I always try not to show impatience so I gave it a couple of hours before giving my friend Didi a ring. She’s a nice Bulgarian lady who earns a living from sorting things out for not quite bi-lingual immigrants like me. I handed my phone to Ilya and she asked him all the right questions before the device was passed back and she could tell me that there would be a car for the airport in about fifteen minutes but it just needed some minor modifications to make it roadworthy before departure.
Forty minutes later, the car that had earlier been in a thousand pieces on the floor was reassembled and driven off the ramp and, rather impatiently, Ilya asked me if I was ready to go. The answer to his question didn’t take much thinking about. I interrupted Petrov in between verses three and four of Ms. Quatro’s 48 Crash to bid him a sad farewell and off we sped in a smog-filled 1972 model Lada Niva (with central cigarette lighting, velour finished ashtrays and rosewood spittoons) through the driving snow to meet with my friend at Sofia airport, only six hours late. When I arrived she told me that she couldn’t leave the terminal building straight away as she had arranged a meeting with a post-traumatic stress disorder counsellor provided by Ryanair, the cost of which hadn’t been included in the original price of her ticket … obviously!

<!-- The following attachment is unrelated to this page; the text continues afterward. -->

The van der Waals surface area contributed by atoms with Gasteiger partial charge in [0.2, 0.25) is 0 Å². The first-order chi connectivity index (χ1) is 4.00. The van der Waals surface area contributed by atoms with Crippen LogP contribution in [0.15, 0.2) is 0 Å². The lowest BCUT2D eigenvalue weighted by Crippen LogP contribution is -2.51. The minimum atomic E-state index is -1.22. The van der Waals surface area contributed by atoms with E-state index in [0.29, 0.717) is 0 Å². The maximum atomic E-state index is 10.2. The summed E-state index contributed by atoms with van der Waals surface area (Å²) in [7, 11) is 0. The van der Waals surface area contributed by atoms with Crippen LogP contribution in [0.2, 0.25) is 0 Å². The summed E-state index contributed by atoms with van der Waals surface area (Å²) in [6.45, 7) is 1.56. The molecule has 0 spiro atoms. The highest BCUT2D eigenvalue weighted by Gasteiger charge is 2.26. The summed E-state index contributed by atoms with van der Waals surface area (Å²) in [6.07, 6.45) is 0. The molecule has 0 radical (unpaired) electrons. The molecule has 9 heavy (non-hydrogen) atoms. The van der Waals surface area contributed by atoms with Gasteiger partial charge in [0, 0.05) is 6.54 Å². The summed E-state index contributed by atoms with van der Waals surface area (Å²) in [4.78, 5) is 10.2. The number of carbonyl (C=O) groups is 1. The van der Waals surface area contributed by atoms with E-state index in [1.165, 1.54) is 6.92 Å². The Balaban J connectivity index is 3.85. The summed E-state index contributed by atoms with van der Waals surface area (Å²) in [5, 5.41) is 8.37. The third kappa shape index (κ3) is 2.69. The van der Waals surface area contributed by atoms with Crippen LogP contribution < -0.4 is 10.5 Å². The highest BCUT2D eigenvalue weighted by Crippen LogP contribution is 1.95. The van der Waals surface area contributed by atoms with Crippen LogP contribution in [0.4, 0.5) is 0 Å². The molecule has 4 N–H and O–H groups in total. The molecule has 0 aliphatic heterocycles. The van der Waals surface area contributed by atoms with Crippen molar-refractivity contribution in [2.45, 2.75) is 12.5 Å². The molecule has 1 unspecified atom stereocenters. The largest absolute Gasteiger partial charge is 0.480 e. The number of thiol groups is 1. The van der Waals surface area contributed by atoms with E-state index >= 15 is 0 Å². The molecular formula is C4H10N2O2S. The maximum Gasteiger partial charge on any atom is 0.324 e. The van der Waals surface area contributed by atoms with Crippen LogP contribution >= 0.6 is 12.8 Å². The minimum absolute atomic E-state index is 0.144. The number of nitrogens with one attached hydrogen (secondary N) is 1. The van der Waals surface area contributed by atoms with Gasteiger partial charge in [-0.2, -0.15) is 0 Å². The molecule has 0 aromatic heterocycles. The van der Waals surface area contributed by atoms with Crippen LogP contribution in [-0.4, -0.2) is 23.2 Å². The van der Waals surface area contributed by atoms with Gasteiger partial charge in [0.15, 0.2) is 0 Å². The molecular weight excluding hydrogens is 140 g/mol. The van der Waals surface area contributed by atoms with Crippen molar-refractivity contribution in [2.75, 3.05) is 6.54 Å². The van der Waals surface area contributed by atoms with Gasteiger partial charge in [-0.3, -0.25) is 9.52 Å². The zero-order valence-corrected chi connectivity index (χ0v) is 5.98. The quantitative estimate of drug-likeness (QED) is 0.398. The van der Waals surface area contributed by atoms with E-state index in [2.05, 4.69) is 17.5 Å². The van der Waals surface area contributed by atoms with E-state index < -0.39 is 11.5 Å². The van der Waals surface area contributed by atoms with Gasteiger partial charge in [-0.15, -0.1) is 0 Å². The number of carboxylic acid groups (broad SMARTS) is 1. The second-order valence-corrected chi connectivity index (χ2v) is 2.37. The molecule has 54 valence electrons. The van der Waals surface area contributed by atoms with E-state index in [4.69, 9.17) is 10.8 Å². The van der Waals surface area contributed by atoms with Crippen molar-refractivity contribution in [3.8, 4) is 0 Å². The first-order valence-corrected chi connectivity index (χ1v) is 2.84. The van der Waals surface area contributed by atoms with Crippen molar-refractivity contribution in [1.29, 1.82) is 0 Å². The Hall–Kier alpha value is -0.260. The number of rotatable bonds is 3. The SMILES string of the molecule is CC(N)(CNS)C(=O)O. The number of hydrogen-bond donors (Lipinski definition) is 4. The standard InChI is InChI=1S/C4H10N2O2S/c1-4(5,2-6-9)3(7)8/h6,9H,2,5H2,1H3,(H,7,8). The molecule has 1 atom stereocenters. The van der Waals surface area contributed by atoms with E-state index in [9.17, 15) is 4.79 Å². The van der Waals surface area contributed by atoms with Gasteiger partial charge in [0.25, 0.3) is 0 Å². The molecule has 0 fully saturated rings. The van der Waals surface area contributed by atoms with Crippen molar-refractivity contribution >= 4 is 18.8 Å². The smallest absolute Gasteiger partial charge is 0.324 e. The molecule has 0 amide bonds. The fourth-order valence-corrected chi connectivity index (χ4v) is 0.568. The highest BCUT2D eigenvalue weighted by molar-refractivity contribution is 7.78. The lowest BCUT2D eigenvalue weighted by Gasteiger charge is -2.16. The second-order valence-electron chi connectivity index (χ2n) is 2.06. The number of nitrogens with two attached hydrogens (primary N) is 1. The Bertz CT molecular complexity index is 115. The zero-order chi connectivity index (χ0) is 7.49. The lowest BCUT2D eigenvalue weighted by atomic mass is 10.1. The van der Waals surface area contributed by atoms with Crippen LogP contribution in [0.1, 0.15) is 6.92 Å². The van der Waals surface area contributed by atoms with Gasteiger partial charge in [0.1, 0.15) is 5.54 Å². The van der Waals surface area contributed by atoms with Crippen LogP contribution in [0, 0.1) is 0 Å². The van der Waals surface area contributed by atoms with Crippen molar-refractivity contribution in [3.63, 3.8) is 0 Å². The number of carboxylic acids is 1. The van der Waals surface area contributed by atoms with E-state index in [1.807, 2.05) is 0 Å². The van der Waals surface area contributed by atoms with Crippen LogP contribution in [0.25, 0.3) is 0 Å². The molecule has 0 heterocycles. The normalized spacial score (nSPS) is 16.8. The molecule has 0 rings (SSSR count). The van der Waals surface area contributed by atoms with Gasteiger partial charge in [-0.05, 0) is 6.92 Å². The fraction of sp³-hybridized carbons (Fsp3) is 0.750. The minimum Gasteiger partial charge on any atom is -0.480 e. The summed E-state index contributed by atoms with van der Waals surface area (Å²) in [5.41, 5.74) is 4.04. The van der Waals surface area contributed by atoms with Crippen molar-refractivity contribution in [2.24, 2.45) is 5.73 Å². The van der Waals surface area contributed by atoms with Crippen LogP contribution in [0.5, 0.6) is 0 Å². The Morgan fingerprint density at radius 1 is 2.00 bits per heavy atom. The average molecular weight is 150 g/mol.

The moral of the story is that if you are in Bulgaria and you wake up to discover that during the night there has been a heavy fall of snow, you should just stay under the duvet with a big bottle of rakia and wait for spring to arrive.